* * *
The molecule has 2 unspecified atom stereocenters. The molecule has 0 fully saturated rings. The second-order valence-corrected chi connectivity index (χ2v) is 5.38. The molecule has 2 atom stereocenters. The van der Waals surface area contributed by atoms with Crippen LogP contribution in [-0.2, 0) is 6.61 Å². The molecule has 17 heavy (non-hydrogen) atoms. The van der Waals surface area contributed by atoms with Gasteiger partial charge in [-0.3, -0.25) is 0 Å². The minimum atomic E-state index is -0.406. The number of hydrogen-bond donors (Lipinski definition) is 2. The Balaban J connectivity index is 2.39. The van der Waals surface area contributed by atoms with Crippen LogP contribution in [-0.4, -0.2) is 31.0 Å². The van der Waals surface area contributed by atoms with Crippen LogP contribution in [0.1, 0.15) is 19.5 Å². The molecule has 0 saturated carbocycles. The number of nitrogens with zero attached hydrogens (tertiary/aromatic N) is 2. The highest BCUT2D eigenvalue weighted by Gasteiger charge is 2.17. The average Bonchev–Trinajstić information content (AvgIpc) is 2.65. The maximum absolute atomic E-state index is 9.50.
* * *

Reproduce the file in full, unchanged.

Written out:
The molecule has 2 unspecified atom stereocenters. The molecule has 0 fully saturated rings. The second-order valence-corrected chi connectivity index (χ2v) is 5.38. The molecule has 2 atom stereocenters. The van der Waals surface area contributed by atoms with Crippen LogP contribution in [-0.2, 0) is 6.61 Å². The molecule has 17 heavy (non-hydrogen) atoms. The van der Waals surface area contributed by atoms with Gasteiger partial charge in [-0.3, -0.25) is 0 Å². The minimum atomic E-state index is -0.406. The number of hydrogen-bond donors (Lipinski definition) is 2. The Balaban J connectivity index is 2.39. The van der Waals surface area contributed by atoms with Crippen LogP contribution in [-0.4, -0.2) is 31.0 Å². The van der Waals surface area contributed by atoms with Crippen LogP contribution in [0.1, 0.15) is 19.5 Å². The molecule has 0 saturated carbocycles. The number of nitrogens with zero attached hydrogens (tertiary/aromatic N) is 2. The highest BCUT2D eigenvalue weighted by Gasteiger charge is 2.17. The average Bonchev–Trinajstić information content (AvgIpc) is 2.65. The maximum absolute atomic E-state index is 9.50.